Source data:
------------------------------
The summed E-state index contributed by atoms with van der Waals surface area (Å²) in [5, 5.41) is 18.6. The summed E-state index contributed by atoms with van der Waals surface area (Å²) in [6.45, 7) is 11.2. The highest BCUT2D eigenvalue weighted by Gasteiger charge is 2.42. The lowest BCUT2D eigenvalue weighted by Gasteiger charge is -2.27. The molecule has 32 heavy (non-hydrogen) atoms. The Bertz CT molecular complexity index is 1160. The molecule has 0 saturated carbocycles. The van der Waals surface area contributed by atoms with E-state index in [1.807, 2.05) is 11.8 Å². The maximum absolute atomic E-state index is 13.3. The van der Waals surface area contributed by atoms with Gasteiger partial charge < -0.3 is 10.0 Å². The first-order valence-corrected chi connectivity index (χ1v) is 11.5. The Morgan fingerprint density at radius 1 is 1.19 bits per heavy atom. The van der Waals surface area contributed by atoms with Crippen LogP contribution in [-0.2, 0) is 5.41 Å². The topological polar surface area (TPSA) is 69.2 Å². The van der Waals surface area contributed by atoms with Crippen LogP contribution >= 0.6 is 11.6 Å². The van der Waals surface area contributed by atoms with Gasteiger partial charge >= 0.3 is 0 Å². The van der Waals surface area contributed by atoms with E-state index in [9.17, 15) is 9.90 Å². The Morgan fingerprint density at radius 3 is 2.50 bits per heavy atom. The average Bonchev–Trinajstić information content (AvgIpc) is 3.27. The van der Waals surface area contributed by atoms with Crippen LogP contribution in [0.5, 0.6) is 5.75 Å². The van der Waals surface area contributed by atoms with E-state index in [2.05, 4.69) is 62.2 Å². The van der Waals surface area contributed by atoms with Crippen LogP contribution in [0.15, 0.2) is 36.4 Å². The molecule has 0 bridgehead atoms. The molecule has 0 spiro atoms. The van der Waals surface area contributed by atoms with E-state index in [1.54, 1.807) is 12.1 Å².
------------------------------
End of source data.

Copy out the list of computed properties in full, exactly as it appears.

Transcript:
The summed E-state index contributed by atoms with van der Waals surface area (Å²) in [5, 5.41) is 18.6. The summed E-state index contributed by atoms with van der Waals surface area (Å²) in [6.45, 7) is 11.2. The highest BCUT2D eigenvalue weighted by Gasteiger charge is 2.42. The lowest BCUT2D eigenvalue weighted by Gasteiger charge is -2.27. The molecule has 32 heavy (non-hydrogen) atoms. The Bertz CT molecular complexity index is 1160. The molecule has 0 saturated carbocycles. The van der Waals surface area contributed by atoms with E-state index in [1.807, 2.05) is 11.8 Å². The maximum absolute atomic E-state index is 13.3. The van der Waals surface area contributed by atoms with Gasteiger partial charge < -0.3 is 10.0 Å². The first-order valence-corrected chi connectivity index (χ1v) is 11.5. The Morgan fingerprint density at radius 1 is 1.19 bits per heavy atom. The van der Waals surface area contributed by atoms with Crippen LogP contribution in [-0.2, 0) is 5.41 Å². The topological polar surface area (TPSA) is 69.2 Å². The van der Waals surface area contributed by atoms with Crippen LogP contribution >= 0.6 is 11.6 Å². The van der Waals surface area contributed by atoms with Gasteiger partial charge >= 0.3 is 0 Å². The van der Waals surface area contributed by atoms with E-state index in [9.17, 15) is 9.90 Å². The Morgan fingerprint density at radius 3 is 2.50 bits per heavy atom. The average Bonchev–Trinajstić information content (AvgIpc) is 3.27. The van der Waals surface area contributed by atoms with Crippen LogP contribution in [0.5, 0.6) is 5.75 Å². The van der Waals surface area contributed by atoms with E-state index in [2.05, 4.69) is 62.2 Å². The van der Waals surface area contributed by atoms with Crippen LogP contribution in [0.15, 0.2) is 36.4 Å². The molecule has 0 bridgehead atoms. The molecule has 0 spiro atoms. The van der Waals surface area contributed by atoms with E-state index in [1.54, 1.807) is 12.1 Å².